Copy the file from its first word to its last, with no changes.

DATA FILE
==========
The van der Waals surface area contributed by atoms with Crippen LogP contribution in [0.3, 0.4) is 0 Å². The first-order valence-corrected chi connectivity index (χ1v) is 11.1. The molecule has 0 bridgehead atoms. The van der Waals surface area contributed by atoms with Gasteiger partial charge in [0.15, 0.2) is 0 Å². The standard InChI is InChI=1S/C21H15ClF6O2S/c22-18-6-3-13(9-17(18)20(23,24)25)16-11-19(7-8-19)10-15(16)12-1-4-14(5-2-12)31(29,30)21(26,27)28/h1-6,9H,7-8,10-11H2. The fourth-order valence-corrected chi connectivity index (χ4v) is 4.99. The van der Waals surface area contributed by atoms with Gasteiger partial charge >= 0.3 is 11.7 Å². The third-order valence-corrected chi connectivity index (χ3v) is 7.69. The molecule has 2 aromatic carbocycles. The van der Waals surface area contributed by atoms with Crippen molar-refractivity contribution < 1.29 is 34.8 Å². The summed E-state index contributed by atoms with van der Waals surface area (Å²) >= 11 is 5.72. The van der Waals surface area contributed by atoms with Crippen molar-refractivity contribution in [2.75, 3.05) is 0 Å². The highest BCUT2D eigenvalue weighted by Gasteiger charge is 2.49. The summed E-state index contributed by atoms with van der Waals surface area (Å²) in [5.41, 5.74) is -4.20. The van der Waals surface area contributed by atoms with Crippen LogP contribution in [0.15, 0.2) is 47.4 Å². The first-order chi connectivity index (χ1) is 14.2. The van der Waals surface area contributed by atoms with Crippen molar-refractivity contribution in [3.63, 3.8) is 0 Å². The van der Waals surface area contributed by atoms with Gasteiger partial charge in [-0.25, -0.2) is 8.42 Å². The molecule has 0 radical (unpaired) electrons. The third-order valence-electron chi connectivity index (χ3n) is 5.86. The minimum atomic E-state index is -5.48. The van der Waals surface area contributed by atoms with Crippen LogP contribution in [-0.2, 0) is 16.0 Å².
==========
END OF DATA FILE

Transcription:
The van der Waals surface area contributed by atoms with Crippen LogP contribution in [0.3, 0.4) is 0 Å². The first-order valence-corrected chi connectivity index (χ1v) is 11.1. The molecule has 0 bridgehead atoms. The van der Waals surface area contributed by atoms with Gasteiger partial charge in [0.15, 0.2) is 0 Å². The standard InChI is InChI=1S/C21H15ClF6O2S/c22-18-6-3-13(9-17(18)20(23,24)25)16-11-19(7-8-19)10-15(16)12-1-4-14(5-2-12)31(29,30)21(26,27)28/h1-6,9H,7-8,10-11H2. The fourth-order valence-corrected chi connectivity index (χ4v) is 4.99. The van der Waals surface area contributed by atoms with Gasteiger partial charge >= 0.3 is 11.7 Å². The third-order valence-corrected chi connectivity index (χ3v) is 7.69. The molecule has 2 aromatic carbocycles. The van der Waals surface area contributed by atoms with Crippen molar-refractivity contribution < 1.29 is 34.8 Å². The summed E-state index contributed by atoms with van der Waals surface area (Å²) >= 11 is 5.72. The van der Waals surface area contributed by atoms with Crippen molar-refractivity contribution in [2.75, 3.05) is 0 Å². The highest BCUT2D eigenvalue weighted by Gasteiger charge is 2.49. The summed E-state index contributed by atoms with van der Waals surface area (Å²) in [5.41, 5.74) is -4.20. The van der Waals surface area contributed by atoms with Crippen LogP contribution in [0.15, 0.2) is 47.4 Å². The first-order chi connectivity index (χ1) is 14.2. The van der Waals surface area contributed by atoms with Crippen molar-refractivity contribution in [3.63, 3.8) is 0 Å². The van der Waals surface area contributed by atoms with Gasteiger partial charge in [-0.25, -0.2) is 8.42 Å². The molecule has 0 radical (unpaired) electrons. The third-order valence-electron chi connectivity index (χ3n) is 5.86. The minimum atomic E-state index is -5.48. The van der Waals surface area contributed by atoms with Crippen LogP contribution in [-0.2, 0) is 16.0 Å².